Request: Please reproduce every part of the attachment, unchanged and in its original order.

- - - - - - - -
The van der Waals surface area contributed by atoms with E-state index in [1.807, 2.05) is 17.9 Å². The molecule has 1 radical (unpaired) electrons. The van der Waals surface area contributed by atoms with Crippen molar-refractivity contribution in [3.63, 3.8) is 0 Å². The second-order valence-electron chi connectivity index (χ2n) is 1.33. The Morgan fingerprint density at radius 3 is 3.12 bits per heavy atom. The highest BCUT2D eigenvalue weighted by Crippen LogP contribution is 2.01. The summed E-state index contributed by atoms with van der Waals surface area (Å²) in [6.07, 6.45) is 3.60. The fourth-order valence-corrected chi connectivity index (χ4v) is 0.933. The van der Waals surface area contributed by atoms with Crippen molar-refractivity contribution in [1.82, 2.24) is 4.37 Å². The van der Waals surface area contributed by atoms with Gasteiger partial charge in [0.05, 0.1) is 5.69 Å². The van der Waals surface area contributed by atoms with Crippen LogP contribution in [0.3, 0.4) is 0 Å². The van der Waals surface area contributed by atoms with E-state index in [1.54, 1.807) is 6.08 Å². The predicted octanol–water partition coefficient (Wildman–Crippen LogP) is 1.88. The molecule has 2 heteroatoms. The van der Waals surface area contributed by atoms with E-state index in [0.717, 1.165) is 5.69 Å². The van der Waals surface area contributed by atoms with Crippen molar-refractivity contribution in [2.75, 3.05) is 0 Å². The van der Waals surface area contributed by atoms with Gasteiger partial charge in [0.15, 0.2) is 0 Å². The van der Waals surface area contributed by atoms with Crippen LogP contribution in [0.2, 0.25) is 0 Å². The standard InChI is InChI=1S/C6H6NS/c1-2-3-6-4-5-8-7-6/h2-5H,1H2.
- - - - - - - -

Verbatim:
The van der Waals surface area contributed by atoms with E-state index in [1.807, 2.05) is 17.9 Å². The molecule has 1 radical (unpaired) electrons. The van der Waals surface area contributed by atoms with Crippen molar-refractivity contribution in [3.63, 3.8) is 0 Å². The second-order valence-electron chi connectivity index (χ2n) is 1.33. The Morgan fingerprint density at radius 3 is 3.12 bits per heavy atom. The highest BCUT2D eigenvalue weighted by Crippen LogP contribution is 2.01. The summed E-state index contributed by atoms with van der Waals surface area (Å²) in [6.07, 6.45) is 3.60. The fourth-order valence-corrected chi connectivity index (χ4v) is 0.933. The van der Waals surface area contributed by atoms with Crippen molar-refractivity contribution in [1.82, 2.24) is 4.37 Å². The van der Waals surface area contributed by atoms with Gasteiger partial charge in [0.05, 0.1) is 5.69 Å². The van der Waals surface area contributed by atoms with Crippen LogP contribution in [0.3, 0.4) is 0 Å². The van der Waals surface area contributed by atoms with E-state index in [1.54, 1.807) is 6.08 Å². The predicted octanol–water partition coefficient (Wildman–Crippen LogP) is 1.88. The molecule has 2 heteroatoms. The van der Waals surface area contributed by atoms with E-state index in [0.717, 1.165) is 5.69 Å². The van der Waals surface area contributed by atoms with Crippen molar-refractivity contribution in [2.75, 3.05) is 0 Å². The van der Waals surface area contributed by atoms with Gasteiger partial charge in [0.15, 0.2) is 0 Å². The van der Waals surface area contributed by atoms with Crippen LogP contribution in [0.2, 0.25) is 0 Å². The standard InChI is InChI=1S/C6H6NS/c1-2-3-6-4-5-8-7-6/h2-5H,1H2.